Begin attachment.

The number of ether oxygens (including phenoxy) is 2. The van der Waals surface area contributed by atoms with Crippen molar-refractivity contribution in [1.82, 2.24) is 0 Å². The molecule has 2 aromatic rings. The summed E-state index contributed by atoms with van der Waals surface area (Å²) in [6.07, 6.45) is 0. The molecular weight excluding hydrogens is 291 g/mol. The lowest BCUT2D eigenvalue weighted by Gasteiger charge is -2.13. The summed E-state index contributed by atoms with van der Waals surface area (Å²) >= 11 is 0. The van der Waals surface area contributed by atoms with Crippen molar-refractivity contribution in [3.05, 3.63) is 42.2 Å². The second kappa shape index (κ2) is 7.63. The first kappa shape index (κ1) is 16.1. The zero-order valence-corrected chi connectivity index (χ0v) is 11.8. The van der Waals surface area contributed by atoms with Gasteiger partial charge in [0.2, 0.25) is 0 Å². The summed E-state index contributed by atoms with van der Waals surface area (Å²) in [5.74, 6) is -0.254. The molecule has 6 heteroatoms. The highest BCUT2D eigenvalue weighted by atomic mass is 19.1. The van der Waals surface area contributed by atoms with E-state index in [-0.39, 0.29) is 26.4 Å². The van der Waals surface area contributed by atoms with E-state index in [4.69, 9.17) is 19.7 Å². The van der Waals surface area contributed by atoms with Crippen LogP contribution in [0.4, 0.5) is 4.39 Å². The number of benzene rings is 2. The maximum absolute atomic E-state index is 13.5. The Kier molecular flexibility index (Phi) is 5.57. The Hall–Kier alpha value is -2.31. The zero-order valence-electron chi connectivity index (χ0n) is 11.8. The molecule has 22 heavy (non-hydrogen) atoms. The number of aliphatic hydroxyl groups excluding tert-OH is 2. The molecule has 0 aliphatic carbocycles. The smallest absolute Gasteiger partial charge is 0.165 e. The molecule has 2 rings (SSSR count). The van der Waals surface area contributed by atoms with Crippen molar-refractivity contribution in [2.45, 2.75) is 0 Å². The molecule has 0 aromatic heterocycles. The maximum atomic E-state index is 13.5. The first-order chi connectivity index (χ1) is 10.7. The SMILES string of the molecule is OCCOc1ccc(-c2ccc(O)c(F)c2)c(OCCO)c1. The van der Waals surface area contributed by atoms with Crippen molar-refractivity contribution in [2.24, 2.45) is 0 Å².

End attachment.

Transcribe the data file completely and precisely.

The number of ether oxygens (including phenoxy) is 2. The van der Waals surface area contributed by atoms with Crippen molar-refractivity contribution in [1.82, 2.24) is 0 Å². The molecule has 2 aromatic rings. The summed E-state index contributed by atoms with van der Waals surface area (Å²) in [6.07, 6.45) is 0. The molecular weight excluding hydrogens is 291 g/mol. The lowest BCUT2D eigenvalue weighted by Gasteiger charge is -2.13. The summed E-state index contributed by atoms with van der Waals surface area (Å²) >= 11 is 0. The van der Waals surface area contributed by atoms with Crippen molar-refractivity contribution in [3.05, 3.63) is 42.2 Å². The second kappa shape index (κ2) is 7.63. The first kappa shape index (κ1) is 16.1. The zero-order valence-corrected chi connectivity index (χ0v) is 11.8. The van der Waals surface area contributed by atoms with Gasteiger partial charge in [0.2, 0.25) is 0 Å². The summed E-state index contributed by atoms with van der Waals surface area (Å²) in [5.74, 6) is -0.254. The molecule has 6 heteroatoms. The highest BCUT2D eigenvalue weighted by atomic mass is 19.1. The van der Waals surface area contributed by atoms with E-state index in [-0.39, 0.29) is 26.4 Å². The van der Waals surface area contributed by atoms with E-state index in [4.69, 9.17) is 19.7 Å². The van der Waals surface area contributed by atoms with Crippen LogP contribution in [0.4, 0.5) is 4.39 Å². The number of benzene rings is 2. The maximum absolute atomic E-state index is 13.5. The Kier molecular flexibility index (Phi) is 5.57. The Hall–Kier alpha value is -2.31. The zero-order valence-electron chi connectivity index (χ0n) is 11.8. The molecule has 22 heavy (non-hydrogen) atoms. The number of aliphatic hydroxyl groups excluding tert-OH is 2. The molecule has 0 aliphatic carbocycles. The smallest absolute Gasteiger partial charge is 0.165 e. The molecule has 2 rings (SSSR count). The van der Waals surface area contributed by atoms with Crippen molar-refractivity contribution in [2.45, 2.75) is 0 Å². The molecule has 0 aromatic heterocycles. The maximum atomic E-state index is 13.5. The first-order chi connectivity index (χ1) is 10.7. The SMILES string of the molecule is OCCOc1ccc(-c2ccc(O)c(F)c2)c(OCCO)c1. The van der Waals surface area contributed by atoms with Crippen molar-refractivity contribution in [2.24, 2.45) is 0 Å².